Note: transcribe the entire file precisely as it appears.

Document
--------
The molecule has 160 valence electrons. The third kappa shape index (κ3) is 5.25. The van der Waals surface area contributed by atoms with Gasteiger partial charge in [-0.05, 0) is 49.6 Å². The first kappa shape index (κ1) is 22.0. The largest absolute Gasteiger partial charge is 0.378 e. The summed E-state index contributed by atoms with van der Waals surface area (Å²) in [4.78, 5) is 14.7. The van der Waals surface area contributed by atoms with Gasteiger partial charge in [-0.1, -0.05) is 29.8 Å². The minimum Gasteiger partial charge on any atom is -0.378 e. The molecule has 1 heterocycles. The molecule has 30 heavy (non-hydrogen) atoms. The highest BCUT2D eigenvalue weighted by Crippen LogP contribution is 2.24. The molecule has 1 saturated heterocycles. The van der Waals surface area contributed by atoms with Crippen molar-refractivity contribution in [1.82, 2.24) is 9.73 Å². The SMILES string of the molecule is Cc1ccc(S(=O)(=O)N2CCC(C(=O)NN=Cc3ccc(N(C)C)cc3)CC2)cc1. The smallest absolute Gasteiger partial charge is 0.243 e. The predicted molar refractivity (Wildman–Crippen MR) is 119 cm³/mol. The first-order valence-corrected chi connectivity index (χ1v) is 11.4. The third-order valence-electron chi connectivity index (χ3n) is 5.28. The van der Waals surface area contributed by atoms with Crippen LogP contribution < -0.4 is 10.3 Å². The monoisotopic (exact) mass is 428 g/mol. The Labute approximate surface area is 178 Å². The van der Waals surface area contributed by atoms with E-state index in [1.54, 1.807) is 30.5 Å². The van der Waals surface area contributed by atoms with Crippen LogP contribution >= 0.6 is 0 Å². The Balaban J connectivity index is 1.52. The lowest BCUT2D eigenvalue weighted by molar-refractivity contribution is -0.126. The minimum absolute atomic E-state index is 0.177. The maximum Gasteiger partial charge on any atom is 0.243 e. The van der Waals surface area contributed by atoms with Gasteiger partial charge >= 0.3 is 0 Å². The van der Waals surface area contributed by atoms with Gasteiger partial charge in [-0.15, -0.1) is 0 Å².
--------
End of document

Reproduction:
The molecule has 160 valence electrons. The third kappa shape index (κ3) is 5.25. The van der Waals surface area contributed by atoms with Gasteiger partial charge in [-0.05, 0) is 49.6 Å². The first kappa shape index (κ1) is 22.0. The largest absolute Gasteiger partial charge is 0.378 e. The summed E-state index contributed by atoms with van der Waals surface area (Å²) in [4.78, 5) is 14.7. The van der Waals surface area contributed by atoms with Gasteiger partial charge in [-0.1, -0.05) is 29.8 Å². The minimum Gasteiger partial charge on any atom is -0.378 e. The molecule has 1 heterocycles. The molecule has 30 heavy (non-hydrogen) atoms. The highest BCUT2D eigenvalue weighted by Crippen LogP contribution is 2.24. The molecule has 1 saturated heterocycles. The van der Waals surface area contributed by atoms with Crippen molar-refractivity contribution in [1.82, 2.24) is 9.73 Å². The SMILES string of the molecule is Cc1ccc(S(=O)(=O)N2CCC(C(=O)NN=Cc3ccc(N(C)C)cc3)CC2)cc1. The smallest absolute Gasteiger partial charge is 0.243 e. The predicted molar refractivity (Wildman–Crippen MR) is 119 cm³/mol. The first-order valence-corrected chi connectivity index (χ1v) is 11.4. The third-order valence-electron chi connectivity index (χ3n) is 5.28. The van der Waals surface area contributed by atoms with Crippen LogP contribution < -0.4 is 10.3 Å². The monoisotopic (exact) mass is 428 g/mol. The Labute approximate surface area is 178 Å². The van der Waals surface area contributed by atoms with E-state index in [1.54, 1.807) is 30.5 Å². The van der Waals surface area contributed by atoms with Crippen LogP contribution >= 0.6 is 0 Å². The Balaban J connectivity index is 1.52. The lowest BCUT2D eigenvalue weighted by molar-refractivity contribution is -0.126. The minimum absolute atomic E-state index is 0.177. The maximum Gasteiger partial charge on any atom is 0.243 e. The van der Waals surface area contributed by atoms with Gasteiger partial charge >= 0.3 is 0 Å². The van der Waals surface area contributed by atoms with Gasteiger partial charge in [-0.15, -0.1) is 0 Å².